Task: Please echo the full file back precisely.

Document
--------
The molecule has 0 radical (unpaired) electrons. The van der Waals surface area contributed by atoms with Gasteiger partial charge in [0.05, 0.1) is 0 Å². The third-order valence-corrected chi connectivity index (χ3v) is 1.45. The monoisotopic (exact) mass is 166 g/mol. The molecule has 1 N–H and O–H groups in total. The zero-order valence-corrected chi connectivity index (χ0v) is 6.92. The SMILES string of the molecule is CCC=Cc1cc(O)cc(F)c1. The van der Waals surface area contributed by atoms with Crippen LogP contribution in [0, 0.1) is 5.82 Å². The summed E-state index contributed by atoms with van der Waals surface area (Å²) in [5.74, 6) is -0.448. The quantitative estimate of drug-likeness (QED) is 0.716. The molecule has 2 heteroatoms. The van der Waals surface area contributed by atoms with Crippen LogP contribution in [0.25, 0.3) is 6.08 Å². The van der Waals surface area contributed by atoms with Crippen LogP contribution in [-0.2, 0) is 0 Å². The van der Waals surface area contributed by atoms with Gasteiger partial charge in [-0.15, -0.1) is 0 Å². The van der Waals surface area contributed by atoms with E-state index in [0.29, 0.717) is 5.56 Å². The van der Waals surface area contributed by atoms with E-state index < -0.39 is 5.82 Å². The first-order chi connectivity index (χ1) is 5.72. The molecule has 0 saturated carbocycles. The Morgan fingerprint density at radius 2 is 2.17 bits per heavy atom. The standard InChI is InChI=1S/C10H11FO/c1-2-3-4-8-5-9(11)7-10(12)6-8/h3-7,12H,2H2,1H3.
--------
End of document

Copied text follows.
The molecule has 0 radical (unpaired) electrons. The van der Waals surface area contributed by atoms with Gasteiger partial charge in [0.05, 0.1) is 0 Å². The third-order valence-corrected chi connectivity index (χ3v) is 1.45. The monoisotopic (exact) mass is 166 g/mol. The molecule has 1 N–H and O–H groups in total. The zero-order valence-corrected chi connectivity index (χ0v) is 6.92. The SMILES string of the molecule is CCC=Cc1cc(O)cc(F)c1. The van der Waals surface area contributed by atoms with Crippen LogP contribution in [0, 0.1) is 5.82 Å². The summed E-state index contributed by atoms with van der Waals surface area (Å²) in [5.74, 6) is -0.448. The quantitative estimate of drug-likeness (QED) is 0.716. The molecule has 2 heteroatoms. The van der Waals surface area contributed by atoms with Crippen LogP contribution in [0.25, 0.3) is 6.08 Å². The van der Waals surface area contributed by atoms with Crippen LogP contribution in [-0.2, 0) is 0 Å². The van der Waals surface area contributed by atoms with Gasteiger partial charge in [-0.15, -0.1) is 0 Å². The van der Waals surface area contributed by atoms with E-state index in [0.29, 0.717) is 5.56 Å². The van der Waals surface area contributed by atoms with E-state index < -0.39 is 5.82 Å². The first-order chi connectivity index (χ1) is 5.72. The molecule has 0 saturated carbocycles. The Morgan fingerprint density at radius 2 is 2.17 bits per heavy atom. The standard InChI is InChI=1S/C10H11FO/c1-2-3-4-8-5-9(11)7-10(12)6-8/h3-7,12H,2H2,1H3.